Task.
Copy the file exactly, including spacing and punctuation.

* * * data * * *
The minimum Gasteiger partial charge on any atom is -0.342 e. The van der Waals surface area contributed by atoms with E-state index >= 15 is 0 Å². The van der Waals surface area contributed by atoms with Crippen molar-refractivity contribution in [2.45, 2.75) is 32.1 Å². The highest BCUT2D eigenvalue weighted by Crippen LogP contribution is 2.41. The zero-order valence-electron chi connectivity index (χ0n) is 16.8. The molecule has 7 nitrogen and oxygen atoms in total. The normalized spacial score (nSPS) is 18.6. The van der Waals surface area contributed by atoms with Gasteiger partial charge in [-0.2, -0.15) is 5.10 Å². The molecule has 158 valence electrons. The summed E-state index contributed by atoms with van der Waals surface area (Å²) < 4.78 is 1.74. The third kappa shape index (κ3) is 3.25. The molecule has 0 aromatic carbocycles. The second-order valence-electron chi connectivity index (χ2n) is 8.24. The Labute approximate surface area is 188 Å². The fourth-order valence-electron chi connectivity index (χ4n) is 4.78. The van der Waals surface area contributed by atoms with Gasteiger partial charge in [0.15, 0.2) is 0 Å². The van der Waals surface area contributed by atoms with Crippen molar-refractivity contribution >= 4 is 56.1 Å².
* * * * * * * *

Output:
The minimum Gasteiger partial charge on any atom is -0.342 e. The van der Waals surface area contributed by atoms with E-state index >= 15 is 0 Å². The van der Waals surface area contributed by atoms with Crippen molar-refractivity contribution in [2.45, 2.75) is 32.1 Å². The highest BCUT2D eigenvalue weighted by Crippen LogP contribution is 2.41. The zero-order valence-electron chi connectivity index (χ0n) is 16.8. The molecule has 7 nitrogen and oxygen atoms in total. The normalized spacial score (nSPS) is 18.6. The van der Waals surface area contributed by atoms with Gasteiger partial charge in [-0.2, -0.15) is 5.10 Å². The molecule has 158 valence electrons. The summed E-state index contributed by atoms with van der Waals surface area (Å²) < 4.78 is 1.74. The third kappa shape index (κ3) is 3.25. The molecule has 0 aromatic carbocycles. The second-order valence-electron chi connectivity index (χ2n) is 8.24. The Labute approximate surface area is 188 Å². The fourth-order valence-electron chi connectivity index (χ4n) is 4.78. The van der Waals surface area contributed by atoms with Gasteiger partial charge in [0.15, 0.2) is 0 Å². The van der Waals surface area contributed by atoms with Crippen molar-refractivity contribution >= 4 is 56.1 Å².